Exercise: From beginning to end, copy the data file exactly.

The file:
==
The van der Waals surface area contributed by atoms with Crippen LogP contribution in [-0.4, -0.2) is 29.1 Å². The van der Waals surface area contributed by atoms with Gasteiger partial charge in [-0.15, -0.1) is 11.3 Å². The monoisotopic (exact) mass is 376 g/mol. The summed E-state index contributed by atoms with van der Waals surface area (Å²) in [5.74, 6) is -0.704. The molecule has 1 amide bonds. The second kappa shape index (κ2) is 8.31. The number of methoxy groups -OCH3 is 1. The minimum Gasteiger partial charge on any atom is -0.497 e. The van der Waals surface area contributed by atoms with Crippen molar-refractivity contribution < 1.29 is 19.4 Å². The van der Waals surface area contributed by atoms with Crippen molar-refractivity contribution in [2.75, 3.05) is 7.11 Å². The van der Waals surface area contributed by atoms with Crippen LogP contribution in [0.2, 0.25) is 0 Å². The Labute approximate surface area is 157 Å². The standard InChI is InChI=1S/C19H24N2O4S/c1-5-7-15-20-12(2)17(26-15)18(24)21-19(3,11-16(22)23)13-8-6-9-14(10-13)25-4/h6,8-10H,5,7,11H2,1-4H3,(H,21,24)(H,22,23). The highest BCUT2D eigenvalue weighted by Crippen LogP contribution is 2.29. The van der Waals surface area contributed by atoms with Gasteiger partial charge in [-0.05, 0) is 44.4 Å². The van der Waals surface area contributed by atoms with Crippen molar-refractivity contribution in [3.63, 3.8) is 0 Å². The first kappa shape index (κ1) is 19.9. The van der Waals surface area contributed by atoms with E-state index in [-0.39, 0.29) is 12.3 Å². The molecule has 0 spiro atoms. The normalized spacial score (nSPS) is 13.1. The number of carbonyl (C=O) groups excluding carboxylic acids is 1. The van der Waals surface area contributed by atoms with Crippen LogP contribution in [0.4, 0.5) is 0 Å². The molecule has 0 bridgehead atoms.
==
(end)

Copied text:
The van der Waals surface area contributed by atoms with Crippen LogP contribution in [-0.4, -0.2) is 29.1 Å². The van der Waals surface area contributed by atoms with Gasteiger partial charge in [-0.15, -0.1) is 11.3 Å². The monoisotopic (exact) mass is 376 g/mol. The summed E-state index contributed by atoms with van der Waals surface area (Å²) in [5.74, 6) is -0.704. The molecule has 1 amide bonds. The second kappa shape index (κ2) is 8.31. The number of methoxy groups -OCH3 is 1. The minimum Gasteiger partial charge on any atom is -0.497 e. The van der Waals surface area contributed by atoms with Crippen molar-refractivity contribution < 1.29 is 19.4 Å². The van der Waals surface area contributed by atoms with Crippen molar-refractivity contribution in [2.75, 3.05) is 7.11 Å². The van der Waals surface area contributed by atoms with Crippen LogP contribution in [0.2, 0.25) is 0 Å². The Labute approximate surface area is 157 Å². The standard InChI is InChI=1S/C19H24N2O4S/c1-5-7-15-20-12(2)17(26-15)18(24)21-19(3,11-16(22)23)13-8-6-9-14(10-13)25-4/h6,8-10H,5,7,11H2,1-4H3,(H,21,24)(H,22,23). The highest BCUT2D eigenvalue weighted by Crippen LogP contribution is 2.29. The van der Waals surface area contributed by atoms with Gasteiger partial charge in [-0.05, 0) is 44.4 Å². The van der Waals surface area contributed by atoms with Crippen molar-refractivity contribution in [3.63, 3.8) is 0 Å². The first kappa shape index (κ1) is 19.9. The van der Waals surface area contributed by atoms with E-state index in [-0.39, 0.29) is 12.3 Å². The molecule has 0 spiro atoms. The normalized spacial score (nSPS) is 13.1. The number of carbonyl (C=O) groups excluding carboxylic acids is 1. The van der Waals surface area contributed by atoms with Crippen LogP contribution in [0.4, 0.5) is 0 Å². The molecule has 0 bridgehead atoms.